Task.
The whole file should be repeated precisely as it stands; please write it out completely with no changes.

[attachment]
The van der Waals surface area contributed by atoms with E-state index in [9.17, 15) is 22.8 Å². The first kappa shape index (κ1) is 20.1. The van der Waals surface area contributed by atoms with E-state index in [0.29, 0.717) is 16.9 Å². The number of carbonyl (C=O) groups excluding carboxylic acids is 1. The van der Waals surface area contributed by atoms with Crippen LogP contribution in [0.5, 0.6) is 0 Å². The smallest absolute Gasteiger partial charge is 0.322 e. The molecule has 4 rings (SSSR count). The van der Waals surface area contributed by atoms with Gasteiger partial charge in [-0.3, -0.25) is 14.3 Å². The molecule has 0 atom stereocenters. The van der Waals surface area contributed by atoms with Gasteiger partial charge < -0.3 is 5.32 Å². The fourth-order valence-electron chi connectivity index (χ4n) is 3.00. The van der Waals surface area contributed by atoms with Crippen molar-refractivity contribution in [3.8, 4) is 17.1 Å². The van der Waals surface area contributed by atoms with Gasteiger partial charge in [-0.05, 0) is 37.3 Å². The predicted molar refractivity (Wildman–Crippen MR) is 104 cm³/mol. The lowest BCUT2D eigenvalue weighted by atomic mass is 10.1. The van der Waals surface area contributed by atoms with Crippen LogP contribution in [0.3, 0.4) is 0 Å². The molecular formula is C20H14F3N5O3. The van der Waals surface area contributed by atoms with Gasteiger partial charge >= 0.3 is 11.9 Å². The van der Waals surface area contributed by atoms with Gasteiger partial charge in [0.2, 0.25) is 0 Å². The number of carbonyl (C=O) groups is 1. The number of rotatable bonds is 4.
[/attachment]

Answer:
The van der Waals surface area contributed by atoms with E-state index in [9.17, 15) is 22.8 Å². The first kappa shape index (κ1) is 20.1. The van der Waals surface area contributed by atoms with E-state index in [0.29, 0.717) is 16.9 Å². The number of carbonyl (C=O) groups excluding carboxylic acids is 1. The van der Waals surface area contributed by atoms with Crippen LogP contribution in [0.5, 0.6) is 0 Å². The smallest absolute Gasteiger partial charge is 0.322 e. The molecule has 4 rings (SSSR count). The van der Waals surface area contributed by atoms with Gasteiger partial charge in [-0.3, -0.25) is 14.3 Å². The molecule has 0 atom stereocenters. The van der Waals surface area contributed by atoms with Gasteiger partial charge < -0.3 is 5.32 Å². The fourth-order valence-electron chi connectivity index (χ4n) is 3.00. The van der Waals surface area contributed by atoms with Crippen molar-refractivity contribution in [3.8, 4) is 17.1 Å². The van der Waals surface area contributed by atoms with Gasteiger partial charge in [-0.05, 0) is 37.3 Å². The predicted molar refractivity (Wildman–Crippen MR) is 104 cm³/mol. The lowest BCUT2D eigenvalue weighted by atomic mass is 10.1. The van der Waals surface area contributed by atoms with Crippen LogP contribution in [0.3, 0.4) is 0 Å². The molecular formula is C20H14F3N5O3. The van der Waals surface area contributed by atoms with Gasteiger partial charge >= 0.3 is 11.9 Å². The van der Waals surface area contributed by atoms with Gasteiger partial charge in [0.2, 0.25) is 0 Å². The number of carbonyl (C=O) groups is 1. The number of rotatable bonds is 4.